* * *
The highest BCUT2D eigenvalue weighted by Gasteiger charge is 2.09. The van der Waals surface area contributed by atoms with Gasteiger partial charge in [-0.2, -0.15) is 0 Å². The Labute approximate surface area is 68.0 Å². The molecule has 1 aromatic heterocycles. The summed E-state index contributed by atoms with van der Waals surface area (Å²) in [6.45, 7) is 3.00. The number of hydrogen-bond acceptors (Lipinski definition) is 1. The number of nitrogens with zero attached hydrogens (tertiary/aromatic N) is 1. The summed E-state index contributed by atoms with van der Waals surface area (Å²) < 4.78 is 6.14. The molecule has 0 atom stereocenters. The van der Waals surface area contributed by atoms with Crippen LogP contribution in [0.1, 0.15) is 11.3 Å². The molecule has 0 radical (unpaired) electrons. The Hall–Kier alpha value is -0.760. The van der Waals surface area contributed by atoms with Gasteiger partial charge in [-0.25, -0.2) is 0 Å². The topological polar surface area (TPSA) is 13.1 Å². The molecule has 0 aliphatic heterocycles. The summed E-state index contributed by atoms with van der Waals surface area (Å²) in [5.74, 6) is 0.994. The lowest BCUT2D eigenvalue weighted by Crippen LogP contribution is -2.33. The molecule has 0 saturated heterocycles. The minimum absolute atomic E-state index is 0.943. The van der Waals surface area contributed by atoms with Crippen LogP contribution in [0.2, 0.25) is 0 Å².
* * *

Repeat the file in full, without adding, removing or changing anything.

The highest BCUT2D eigenvalue weighted by Gasteiger charge is 2.09. The van der Waals surface area contributed by atoms with Gasteiger partial charge in [-0.2, -0.15) is 0 Å². The Labute approximate surface area is 68.0 Å². The molecule has 1 aromatic heterocycles. The summed E-state index contributed by atoms with van der Waals surface area (Å²) in [6.45, 7) is 3.00. The number of hydrogen-bond acceptors (Lipinski definition) is 1. The number of nitrogens with zero attached hydrogens (tertiary/aromatic N) is 1. The summed E-state index contributed by atoms with van der Waals surface area (Å²) < 4.78 is 6.14. The molecule has 0 atom stereocenters. The van der Waals surface area contributed by atoms with Crippen LogP contribution in [0.1, 0.15) is 11.3 Å². The molecule has 0 radical (unpaired) electrons. The Hall–Kier alpha value is -0.760. The van der Waals surface area contributed by atoms with Gasteiger partial charge in [-0.25, -0.2) is 0 Å². The topological polar surface area (TPSA) is 13.1 Å². The molecule has 0 aliphatic heterocycles. The summed E-state index contributed by atoms with van der Waals surface area (Å²) in [5.74, 6) is 0.994. The lowest BCUT2D eigenvalue weighted by Crippen LogP contribution is -2.33. The molecule has 0 saturated heterocycles. The minimum absolute atomic E-state index is 0.943. The van der Waals surface area contributed by atoms with Crippen LogP contribution in [0.2, 0.25) is 0 Å².